The Mars One mission statement has a lock on the passion: ‘It is Mars One’s goal to establish a human settlement on Mars…Exploring the solar system as a united humanity will bring us all closer together.’ This is a private-sector endeavor that has no plans for a pit stop on the moon or a return trip. It’s all or nothing for Mars.

Elon Musk of SpaceX will announce plans in September of this year concerning details of their program called Mars Colonial Transporter to send humans to Mars in 2024, return them to Earth, and thereafter begin colonization of Mars.

NASA is hoping and working for the more modest goal of the mid 2030s with ‘a fleet of robotic spacecraft and rovers already are on and around Mars, dramatically increasing our knowledge about the Red Planet .’

As of this writing, I don’t see China planning a manned mission with any serious dateline. India, ditto. Staff writers at Mars Daily – yes, really! subheader reads: ‘the discovery, exploration and application of ares’ – report, ‘[Roscosmos spokesperson] Bourenkov told Russian media that “projects involving [human] flight into deep space can only be international in nature. If a trip to Mars takes place, it will be with Russia’s participation.”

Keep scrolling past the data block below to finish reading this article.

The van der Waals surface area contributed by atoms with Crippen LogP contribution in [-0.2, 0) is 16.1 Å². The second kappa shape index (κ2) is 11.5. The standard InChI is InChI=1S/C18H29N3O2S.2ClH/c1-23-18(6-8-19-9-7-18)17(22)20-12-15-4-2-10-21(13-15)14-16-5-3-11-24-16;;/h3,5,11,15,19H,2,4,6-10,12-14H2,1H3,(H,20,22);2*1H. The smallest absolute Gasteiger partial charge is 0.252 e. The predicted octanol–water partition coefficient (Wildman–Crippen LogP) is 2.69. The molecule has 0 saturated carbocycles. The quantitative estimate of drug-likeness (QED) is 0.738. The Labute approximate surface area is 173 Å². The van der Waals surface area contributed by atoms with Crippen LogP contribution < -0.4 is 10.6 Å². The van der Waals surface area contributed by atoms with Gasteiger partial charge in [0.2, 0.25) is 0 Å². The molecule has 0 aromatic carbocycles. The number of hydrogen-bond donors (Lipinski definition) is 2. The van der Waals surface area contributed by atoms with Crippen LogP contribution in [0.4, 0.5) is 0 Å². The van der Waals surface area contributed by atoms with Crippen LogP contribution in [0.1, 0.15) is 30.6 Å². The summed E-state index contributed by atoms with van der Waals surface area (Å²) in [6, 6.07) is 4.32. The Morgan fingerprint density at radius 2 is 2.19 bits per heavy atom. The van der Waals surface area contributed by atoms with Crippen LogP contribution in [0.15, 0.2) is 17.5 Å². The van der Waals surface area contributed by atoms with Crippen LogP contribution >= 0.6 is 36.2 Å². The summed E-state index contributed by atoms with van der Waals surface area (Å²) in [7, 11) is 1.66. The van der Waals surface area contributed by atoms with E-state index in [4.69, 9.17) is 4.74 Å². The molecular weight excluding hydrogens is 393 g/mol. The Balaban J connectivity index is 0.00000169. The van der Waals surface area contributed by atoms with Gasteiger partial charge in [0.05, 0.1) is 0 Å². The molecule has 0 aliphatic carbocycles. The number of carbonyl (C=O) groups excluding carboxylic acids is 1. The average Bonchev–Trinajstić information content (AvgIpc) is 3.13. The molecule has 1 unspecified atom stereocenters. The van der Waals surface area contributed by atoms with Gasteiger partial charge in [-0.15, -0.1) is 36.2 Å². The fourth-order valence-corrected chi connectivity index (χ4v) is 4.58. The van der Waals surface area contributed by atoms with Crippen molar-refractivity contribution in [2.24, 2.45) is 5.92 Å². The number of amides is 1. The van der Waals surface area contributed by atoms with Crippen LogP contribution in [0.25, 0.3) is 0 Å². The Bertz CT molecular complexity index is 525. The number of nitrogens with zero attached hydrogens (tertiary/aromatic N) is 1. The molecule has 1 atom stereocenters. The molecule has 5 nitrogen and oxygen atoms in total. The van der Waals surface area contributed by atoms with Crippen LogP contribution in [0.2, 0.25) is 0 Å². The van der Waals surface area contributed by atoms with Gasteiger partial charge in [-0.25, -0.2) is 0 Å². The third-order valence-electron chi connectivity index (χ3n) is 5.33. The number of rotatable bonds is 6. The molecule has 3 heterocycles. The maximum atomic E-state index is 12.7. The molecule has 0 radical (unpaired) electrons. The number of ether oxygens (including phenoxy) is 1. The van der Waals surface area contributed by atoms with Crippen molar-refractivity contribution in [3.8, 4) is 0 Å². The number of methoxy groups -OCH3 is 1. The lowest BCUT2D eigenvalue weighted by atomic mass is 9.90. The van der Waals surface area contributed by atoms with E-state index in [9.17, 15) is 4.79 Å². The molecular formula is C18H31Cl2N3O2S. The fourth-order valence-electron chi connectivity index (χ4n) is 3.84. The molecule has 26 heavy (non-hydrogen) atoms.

Outer space venturing still has that wonderful theme of cooperation amongst nations and competition as a friendly catalyst firmly embedded in just about every publication available to the common eye. It seems when we are forced to work together, we do so and well. The International Space Station has been a working, living proof of this (as far as I can tell) for 18 years. In fact, ‘The first rudimentary station was created in 1969 by the linking of two Russian Soyuz vehicles in space, followed by other stations and developments in space technology until construction began on the ISS in 1998…’ and ‘is the result of unprecedented scientific and engineering collaboration among five space agencies representing 15 countries.’ Sounds so nice, doesn’t it? So we will save the deets on mining for another post and another day.

Onward and upward, fellow heroes,

– weaver